Academic journal article The Psychological Record

A Behavioral Economic Analysis of Demand for Texting While Driving

Academic journal article The Psychological Record

A Behavioral Economic Analysis of Demand for Texting While Driving

Article excerpt

Various statistics indicate that distracted driving is a major public health issue. In 2015 in the United States, for example, 3,477 people were killed and 391,000 people were injured in motor vehicle crashes caused by distracted driving (National Highway Traffic Safety Administration [NHTSA], 2017a). Even worse, these numbers are believed to be underreported due to inherent difficulties in identifying the exact cause of motor vehicle crashes when mobile phone use was involved (National Safety Council [NSC], 2013). According to the NSC's estimate, 341,000 to 910,000 motor vehicle crashes in 2013 in the United States are likely to be attributable to texting while driving alone (NSC, 2015). Despite its dangers, 31.4% and 40.2% of drivers in the United States reported that they have sent and read a text message while driving in the past 30 days (AAA Foundation for Traffic Safety, 2017).

To date, legislation to prohibit all drivers from texting while driving has been adopted in 47 states and the District of Columbia (Governors Highway Safety Association, 2018); however, the evidence of the effectiveness of these laws in reducing texting while driving is somewhat mixed (see Delgado, Wanner, & McDonald, 2016, for review). Educational campaigns, such as U Drive. U Text. U Pay. (NHTSA, 2017b), are other strategies that have been implemented to reduce texting while driving (see Cismaru & Nimegeers, 2017, for review). Despite the popularity of such campaigns in the media, there is no direct evidence that supports the effectiveness of these campaigns in reducing texting while driving (Delgado et al., 2016).

In efforts to identify other approaches, it is important to note a hallmark of this problem--that drivers send and read text messages while driving despite being aware of its danger (Atchley, Atwood, & Boulton, 2011). The impulsive nature of texting while driving is associated with the behavioral economic principle delay discounting, which refers to the process by which the decision maker subjectively devalues future events (Madden & Bickel, 2010). From a delay-discounting perspective, texting while driving can be conceptualized as an impulsive choice for an immediate reinforcer (i.e., immediate social interaction obtained while driving) conjoined with the increased (1) probability of a punisher (i.e., a greater chance of a motor vehicle crash) over a self-controlled choice for a delayed reinforcer conjoined with no probability of that punisher (i.e., delayed social interaction obtained when not driving without a chance of a motor vehicle crash). This delay discounting conceptualization of texting while driving has been empirically supported in previous studies (Hayashi, Fessler, Friedel, Foreman, & Wirth, 2018; Hayashi, Miller, Foreman, & Wirth, 2016; Hayashi, Russo, & Wirth, 2015).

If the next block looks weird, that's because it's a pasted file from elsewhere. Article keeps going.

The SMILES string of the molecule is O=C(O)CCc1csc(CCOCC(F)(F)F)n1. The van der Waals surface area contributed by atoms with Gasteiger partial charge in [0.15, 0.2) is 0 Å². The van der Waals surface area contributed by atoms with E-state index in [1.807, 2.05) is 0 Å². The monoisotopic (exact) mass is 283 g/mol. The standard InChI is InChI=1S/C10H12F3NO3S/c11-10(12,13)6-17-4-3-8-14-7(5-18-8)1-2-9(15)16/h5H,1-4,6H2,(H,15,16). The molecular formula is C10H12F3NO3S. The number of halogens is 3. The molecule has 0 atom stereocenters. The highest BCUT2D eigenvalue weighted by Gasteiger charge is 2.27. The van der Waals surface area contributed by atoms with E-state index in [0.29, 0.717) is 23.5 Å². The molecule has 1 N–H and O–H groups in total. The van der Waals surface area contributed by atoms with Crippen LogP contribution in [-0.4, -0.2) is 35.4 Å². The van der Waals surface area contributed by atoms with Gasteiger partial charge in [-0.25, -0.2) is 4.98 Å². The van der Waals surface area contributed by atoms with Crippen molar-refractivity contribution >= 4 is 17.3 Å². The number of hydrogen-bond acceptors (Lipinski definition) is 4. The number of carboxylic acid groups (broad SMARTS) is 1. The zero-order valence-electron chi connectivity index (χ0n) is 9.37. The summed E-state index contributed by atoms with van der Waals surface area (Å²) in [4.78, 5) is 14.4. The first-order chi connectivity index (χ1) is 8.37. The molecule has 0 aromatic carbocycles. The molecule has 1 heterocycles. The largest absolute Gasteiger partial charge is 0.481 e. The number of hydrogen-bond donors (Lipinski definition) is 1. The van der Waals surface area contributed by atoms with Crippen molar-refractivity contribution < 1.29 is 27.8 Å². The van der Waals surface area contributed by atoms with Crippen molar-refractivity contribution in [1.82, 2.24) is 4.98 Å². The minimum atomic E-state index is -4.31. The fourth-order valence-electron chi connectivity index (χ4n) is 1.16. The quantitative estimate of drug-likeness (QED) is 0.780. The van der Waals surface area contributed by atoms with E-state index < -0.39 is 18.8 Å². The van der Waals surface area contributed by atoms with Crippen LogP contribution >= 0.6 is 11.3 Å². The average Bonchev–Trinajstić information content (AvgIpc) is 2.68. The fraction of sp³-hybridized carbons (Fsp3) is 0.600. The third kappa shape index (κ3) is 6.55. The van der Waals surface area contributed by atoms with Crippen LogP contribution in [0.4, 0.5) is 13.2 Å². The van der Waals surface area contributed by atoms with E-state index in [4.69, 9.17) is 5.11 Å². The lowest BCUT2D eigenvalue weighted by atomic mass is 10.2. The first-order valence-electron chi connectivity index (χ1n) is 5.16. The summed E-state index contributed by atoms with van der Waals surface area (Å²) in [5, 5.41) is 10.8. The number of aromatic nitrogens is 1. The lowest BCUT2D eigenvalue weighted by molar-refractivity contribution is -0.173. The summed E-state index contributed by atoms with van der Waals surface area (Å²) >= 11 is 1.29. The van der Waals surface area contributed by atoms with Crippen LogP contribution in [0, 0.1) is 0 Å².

When it comes to impulsive decision making, delay discounting is not the only process involved. In substance use disorders, for example, the reinforcer-pathology model (Bickel, Jarmolowicz, Mueller, & Gatchalian, 2011) posits that substance abuse is a function of persistent high valuation of a drug as a reinforcer (as assessed by demand analysis) as well as excessive preference for receiving the reinforcer in the short term (as assessed by delay discounting). Substantial empirical evidence suggests that these two factors (a) are closely related to suboptimal choice patterns associated with substance abuse, (b) are predictive of the outcomes of the interventions, and (c) can be the direct target of interventions in clinical settings (Bickel, Johnson, Koffarnus, MacKillop, & Murphy, 2014). Whether or not texting while driving can be regarded a form of behavioral addiction is debatable (Kardefelt-Winther et al., 2017) and it is beyond the scope of this article. Nevertheless, the similarity between texting while driving and other addictive and impulsive behaviors would suggest that the reinforcer-pathology model is potentially useful for texting while driving. …

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